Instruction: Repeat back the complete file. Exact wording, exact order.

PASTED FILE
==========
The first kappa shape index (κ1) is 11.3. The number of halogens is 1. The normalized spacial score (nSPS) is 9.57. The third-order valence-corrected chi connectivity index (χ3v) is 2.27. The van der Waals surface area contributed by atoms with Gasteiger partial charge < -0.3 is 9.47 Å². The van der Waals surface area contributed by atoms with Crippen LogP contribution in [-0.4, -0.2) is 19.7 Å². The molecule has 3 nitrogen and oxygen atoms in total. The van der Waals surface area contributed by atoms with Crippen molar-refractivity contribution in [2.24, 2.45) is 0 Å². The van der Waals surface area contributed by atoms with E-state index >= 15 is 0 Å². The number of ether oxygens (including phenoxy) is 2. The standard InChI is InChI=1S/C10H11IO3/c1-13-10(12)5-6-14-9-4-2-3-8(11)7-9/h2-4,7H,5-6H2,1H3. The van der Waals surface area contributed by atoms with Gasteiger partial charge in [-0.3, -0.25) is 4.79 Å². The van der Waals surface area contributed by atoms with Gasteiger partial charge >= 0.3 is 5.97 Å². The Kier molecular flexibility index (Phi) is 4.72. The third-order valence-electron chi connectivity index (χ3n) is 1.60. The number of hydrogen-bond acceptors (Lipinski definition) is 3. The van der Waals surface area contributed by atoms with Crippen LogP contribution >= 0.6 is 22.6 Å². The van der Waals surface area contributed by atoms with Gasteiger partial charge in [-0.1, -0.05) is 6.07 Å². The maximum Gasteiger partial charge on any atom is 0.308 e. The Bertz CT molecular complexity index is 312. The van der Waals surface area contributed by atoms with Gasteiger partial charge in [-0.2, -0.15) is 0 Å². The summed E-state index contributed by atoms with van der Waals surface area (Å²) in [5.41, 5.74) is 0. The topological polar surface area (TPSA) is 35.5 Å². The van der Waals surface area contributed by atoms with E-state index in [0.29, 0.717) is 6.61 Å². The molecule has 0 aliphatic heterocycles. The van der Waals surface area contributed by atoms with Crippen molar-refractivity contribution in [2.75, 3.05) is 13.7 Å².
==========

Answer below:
The first kappa shape index (κ1) is 11.3. The number of halogens is 1. The normalized spacial score (nSPS) is 9.57. The third-order valence-corrected chi connectivity index (χ3v) is 2.27. The van der Waals surface area contributed by atoms with Gasteiger partial charge < -0.3 is 9.47 Å². The van der Waals surface area contributed by atoms with Crippen LogP contribution in [-0.4, -0.2) is 19.7 Å². The molecule has 3 nitrogen and oxygen atoms in total. The van der Waals surface area contributed by atoms with Crippen molar-refractivity contribution in [2.24, 2.45) is 0 Å². The van der Waals surface area contributed by atoms with E-state index >= 15 is 0 Å². The number of ether oxygens (including phenoxy) is 2. The standard InChI is InChI=1S/C10H11IO3/c1-13-10(12)5-6-14-9-4-2-3-8(11)7-9/h2-4,7H,5-6H2,1H3. The van der Waals surface area contributed by atoms with Gasteiger partial charge in [-0.3, -0.25) is 4.79 Å². The van der Waals surface area contributed by atoms with Gasteiger partial charge >= 0.3 is 5.97 Å². The Kier molecular flexibility index (Phi) is 4.72. The third-order valence-electron chi connectivity index (χ3n) is 1.60. The number of hydrogen-bond acceptors (Lipinski definition) is 3. The van der Waals surface area contributed by atoms with Crippen LogP contribution >= 0.6 is 22.6 Å². The van der Waals surface area contributed by atoms with Gasteiger partial charge in [-0.1, -0.05) is 6.07 Å². The maximum Gasteiger partial charge on any atom is 0.308 e. The Bertz CT molecular complexity index is 312. The van der Waals surface area contributed by atoms with Gasteiger partial charge in [-0.2, -0.15) is 0 Å². The summed E-state index contributed by atoms with van der Waals surface area (Å²) in [5.41, 5.74) is 0. The topological polar surface area (TPSA) is 35.5 Å². The van der Waals surface area contributed by atoms with E-state index in [0.29, 0.717) is 6.61 Å². The molecule has 0 aliphatic heterocycles. The van der Waals surface area contributed by atoms with Crippen molar-refractivity contribution in [2.75, 3.05) is 13.7 Å².